Tuesday, 27 December 2011

Rapturous Years.

   Well here we are on the 27th of Dec and we've just had our Christmas dinner, crackers and hats and all. Late afternoon on Christmas Day, it was blowing a real hoolie (apparently it reached 101 miles an hour down at Sella Ness (Sullom Voe oil terminal) and we had our dinner cooking in the oven - and then the electric went off. It remained that way until around 3 this afternoon. So our dinner on Christmas Day was roast tatties and carrots - as the chicken had only partly cooked before the electric went off. Fortunately we had the gas fire and also the open fireplace to burn wood and coal on (the new fire basket arrived on Christmas Eve). It did certainly make the kids (and us) realize how much we all depend on electricity; even more so for the kids, as they had just had a Wii for Christmas and they couldn't use it. Around the island there were varying amounts of damage to roofs, walls and the like, but we got away with a few slates and a broken gate. It was wild though, most of the time it was F10, but certainly it gusted to 11 or even 12. The short, shaky video below was taken at the bottom of our field looking north, several times as I walked down there the wind caught my legs and almost blew me over......................      (make sure the volume is turned down)

Christmas Day at Ordaal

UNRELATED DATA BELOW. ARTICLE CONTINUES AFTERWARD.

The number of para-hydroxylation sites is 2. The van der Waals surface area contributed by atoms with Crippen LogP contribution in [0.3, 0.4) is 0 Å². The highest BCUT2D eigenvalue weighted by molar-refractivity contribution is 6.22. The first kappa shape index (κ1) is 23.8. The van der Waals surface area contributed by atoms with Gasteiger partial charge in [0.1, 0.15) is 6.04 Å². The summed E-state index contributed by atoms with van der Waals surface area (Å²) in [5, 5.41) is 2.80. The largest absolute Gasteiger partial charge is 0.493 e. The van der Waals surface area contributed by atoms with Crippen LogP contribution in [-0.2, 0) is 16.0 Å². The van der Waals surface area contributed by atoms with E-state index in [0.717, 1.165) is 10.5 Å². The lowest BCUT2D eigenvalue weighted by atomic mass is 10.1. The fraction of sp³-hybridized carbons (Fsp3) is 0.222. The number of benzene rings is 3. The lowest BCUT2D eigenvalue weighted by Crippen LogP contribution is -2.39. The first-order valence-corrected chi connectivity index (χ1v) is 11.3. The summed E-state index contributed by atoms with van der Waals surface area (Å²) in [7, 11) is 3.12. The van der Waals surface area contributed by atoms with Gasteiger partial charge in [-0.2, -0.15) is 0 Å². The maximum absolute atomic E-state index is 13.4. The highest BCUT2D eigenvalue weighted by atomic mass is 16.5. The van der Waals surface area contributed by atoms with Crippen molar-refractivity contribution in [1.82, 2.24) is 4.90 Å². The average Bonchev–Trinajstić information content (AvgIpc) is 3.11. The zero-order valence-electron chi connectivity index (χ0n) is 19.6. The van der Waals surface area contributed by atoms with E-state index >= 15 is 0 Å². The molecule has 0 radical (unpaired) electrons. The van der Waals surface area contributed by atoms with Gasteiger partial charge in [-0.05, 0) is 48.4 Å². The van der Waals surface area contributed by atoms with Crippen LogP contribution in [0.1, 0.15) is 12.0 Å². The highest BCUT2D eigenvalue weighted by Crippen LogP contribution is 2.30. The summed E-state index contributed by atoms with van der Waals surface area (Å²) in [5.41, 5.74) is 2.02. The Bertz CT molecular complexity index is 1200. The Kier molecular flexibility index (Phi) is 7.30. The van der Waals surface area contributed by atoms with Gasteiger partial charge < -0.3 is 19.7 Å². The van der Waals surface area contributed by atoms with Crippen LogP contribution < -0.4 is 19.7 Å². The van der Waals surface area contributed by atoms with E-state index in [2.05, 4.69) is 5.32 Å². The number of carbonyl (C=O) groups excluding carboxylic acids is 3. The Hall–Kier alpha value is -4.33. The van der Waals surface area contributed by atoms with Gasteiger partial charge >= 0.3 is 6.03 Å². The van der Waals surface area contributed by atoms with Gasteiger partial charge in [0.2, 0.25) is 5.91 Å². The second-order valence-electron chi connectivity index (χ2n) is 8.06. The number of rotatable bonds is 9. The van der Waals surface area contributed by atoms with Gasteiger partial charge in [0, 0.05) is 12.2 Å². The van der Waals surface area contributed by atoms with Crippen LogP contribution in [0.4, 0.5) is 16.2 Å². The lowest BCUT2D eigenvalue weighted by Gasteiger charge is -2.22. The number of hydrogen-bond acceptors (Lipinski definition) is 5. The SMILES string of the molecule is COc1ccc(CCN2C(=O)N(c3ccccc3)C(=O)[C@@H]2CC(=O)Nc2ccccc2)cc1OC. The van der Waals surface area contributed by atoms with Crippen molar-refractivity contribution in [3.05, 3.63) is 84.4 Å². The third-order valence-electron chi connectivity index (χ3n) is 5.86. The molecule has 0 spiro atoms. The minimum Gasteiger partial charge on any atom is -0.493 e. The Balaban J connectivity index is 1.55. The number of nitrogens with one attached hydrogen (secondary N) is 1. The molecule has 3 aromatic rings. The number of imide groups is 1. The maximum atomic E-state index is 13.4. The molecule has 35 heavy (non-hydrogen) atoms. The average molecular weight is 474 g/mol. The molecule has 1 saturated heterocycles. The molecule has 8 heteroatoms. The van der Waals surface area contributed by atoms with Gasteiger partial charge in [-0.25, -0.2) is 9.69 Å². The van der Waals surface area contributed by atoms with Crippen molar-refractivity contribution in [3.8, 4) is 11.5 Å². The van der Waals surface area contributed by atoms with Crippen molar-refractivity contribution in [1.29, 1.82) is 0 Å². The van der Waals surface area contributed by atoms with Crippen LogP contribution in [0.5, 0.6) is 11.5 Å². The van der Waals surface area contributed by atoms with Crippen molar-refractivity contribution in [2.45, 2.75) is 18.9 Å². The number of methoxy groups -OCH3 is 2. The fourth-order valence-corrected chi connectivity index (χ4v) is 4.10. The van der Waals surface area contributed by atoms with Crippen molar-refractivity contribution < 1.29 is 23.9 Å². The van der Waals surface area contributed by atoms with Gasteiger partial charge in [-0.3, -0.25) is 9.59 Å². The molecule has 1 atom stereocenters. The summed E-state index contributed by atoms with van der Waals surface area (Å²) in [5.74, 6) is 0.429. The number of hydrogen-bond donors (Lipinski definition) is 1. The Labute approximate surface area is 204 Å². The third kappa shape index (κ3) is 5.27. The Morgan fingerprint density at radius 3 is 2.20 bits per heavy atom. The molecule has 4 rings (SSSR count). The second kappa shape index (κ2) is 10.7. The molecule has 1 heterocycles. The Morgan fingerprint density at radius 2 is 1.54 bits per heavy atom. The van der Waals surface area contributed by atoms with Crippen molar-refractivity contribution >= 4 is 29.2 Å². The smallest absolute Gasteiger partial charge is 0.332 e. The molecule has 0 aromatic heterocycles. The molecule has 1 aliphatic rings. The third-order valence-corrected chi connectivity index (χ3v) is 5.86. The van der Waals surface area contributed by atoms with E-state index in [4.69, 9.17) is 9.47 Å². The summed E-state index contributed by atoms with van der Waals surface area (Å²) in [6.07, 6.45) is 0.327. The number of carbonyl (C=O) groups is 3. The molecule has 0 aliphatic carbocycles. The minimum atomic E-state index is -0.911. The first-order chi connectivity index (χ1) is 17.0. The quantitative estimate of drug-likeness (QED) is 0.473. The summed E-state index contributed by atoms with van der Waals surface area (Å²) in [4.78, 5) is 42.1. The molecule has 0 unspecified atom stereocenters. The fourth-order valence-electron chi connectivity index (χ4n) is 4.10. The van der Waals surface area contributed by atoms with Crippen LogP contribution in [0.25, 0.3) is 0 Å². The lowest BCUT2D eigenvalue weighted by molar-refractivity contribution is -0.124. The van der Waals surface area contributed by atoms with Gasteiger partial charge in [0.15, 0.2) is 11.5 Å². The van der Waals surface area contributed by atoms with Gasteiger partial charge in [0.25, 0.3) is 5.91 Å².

So with, the wild weather and not getting out and about very much, I've done a sort of review of one of my favourite families of birds -  birds of prey - that have occurred on Unst since I've been here................

  With the recent sightings of the Pallid Harrier up here on Unst, I began to remember the raptors from this year and then of the ones I've seen since arriving here. In total, including owls, there have been 18 species here on Unst in the last two years - 17 of them I've seen (Goshawk is the only one I've missed so far). Also out of the 18, I've managed to get  pictures (of varying quality) of 14 - not bad for a small virtually treeless island 60 + degrees north in the UK.

  Apart from the 'common' raptors,  ie Sparrowhawk and Merlin these would be then followed by Kestrel and Peregrine; after that, the birds start to become scarcer species. The first 'less common' bird was a Common Buzzard which spent most of the winter around Alma, just west of Baltasound in 2008/09.



  That was followed the following year by a Hobby in Baltasound in July 2009. It wasn't a very obliging bird as it perched on a boulder in the middle of a field so the resulting photo was a big crop and not very good.

   Without doubt, one of 'the' birds for me was an immature Snowy Owl that Brydon and I  found after a tip-off from a local in the early spring of 2010 (early Spring being May !). That bird was only seen well for one day but what a bird it was (there was another here last winter which we didn't get to see) the blog from the day is here..

Snowy Owl

  The next 'goodie' was a cracking immature Sea Eagle over our previous rented house at Voesgarth. I was driving home when I saw this huge shape that looked more like a hang glider than a bird. It turned out to be a one year old bird from a release program in the Montrose Basin on mainland Scotland. Over the following week it was seen quite widely across Shetland.............

'No8', an Immature Sea Eagle over Voesgarth 2010

  The other nice - but brief- view of a new raptor for me on Unst for 2010 was a Honey Buzzard over the cliffs at Hermaess; it didn't hang about and carried on down the west side.